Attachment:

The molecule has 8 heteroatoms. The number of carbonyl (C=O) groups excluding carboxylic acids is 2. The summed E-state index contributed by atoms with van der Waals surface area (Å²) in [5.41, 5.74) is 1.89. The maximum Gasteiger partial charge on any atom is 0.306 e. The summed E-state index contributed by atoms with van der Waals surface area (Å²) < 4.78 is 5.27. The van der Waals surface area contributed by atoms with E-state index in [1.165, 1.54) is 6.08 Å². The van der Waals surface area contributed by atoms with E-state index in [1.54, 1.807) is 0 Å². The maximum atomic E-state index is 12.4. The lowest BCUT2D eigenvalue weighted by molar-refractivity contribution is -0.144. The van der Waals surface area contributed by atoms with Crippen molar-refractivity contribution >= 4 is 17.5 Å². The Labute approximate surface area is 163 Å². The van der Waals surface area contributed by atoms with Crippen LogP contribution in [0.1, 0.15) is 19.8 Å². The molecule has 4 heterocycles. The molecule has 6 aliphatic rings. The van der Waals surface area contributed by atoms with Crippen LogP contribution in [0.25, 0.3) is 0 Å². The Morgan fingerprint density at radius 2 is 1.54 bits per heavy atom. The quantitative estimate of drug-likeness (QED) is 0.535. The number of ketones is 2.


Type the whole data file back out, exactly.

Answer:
The molecule has 8 heteroatoms. The number of carbonyl (C=O) groups excluding carboxylic acids is 2. The summed E-state index contributed by atoms with van der Waals surface area (Å²) in [5.41, 5.74) is 1.89. The maximum Gasteiger partial charge on any atom is 0.306 e. The summed E-state index contributed by atoms with van der Waals surface area (Å²) < 4.78 is 5.27. The van der Waals surface area contributed by atoms with E-state index in [1.165, 1.54) is 6.08 Å². The van der Waals surface area contributed by atoms with E-state index in [1.54, 1.807) is 0 Å². The maximum atomic E-state index is 12.4. The lowest BCUT2D eigenvalue weighted by molar-refractivity contribution is -0.144. The van der Waals surface area contributed by atoms with Crippen molar-refractivity contribution >= 4 is 17.5 Å². The Labute approximate surface area is 163 Å². The van der Waals surface area contributed by atoms with Crippen LogP contribution in [0.1, 0.15) is 19.8 Å². The molecule has 4 heterocycles. The molecule has 6 aliphatic rings. The van der Waals surface area contributed by atoms with Crippen LogP contribution in [0.25, 0.3) is 0 Å². The Morgan fingerprint density at radius 2 is 1.54 bits per heavy atom. The quantitative estimate of drug-likeness (QED) is 0.535. The number of ketones is 2.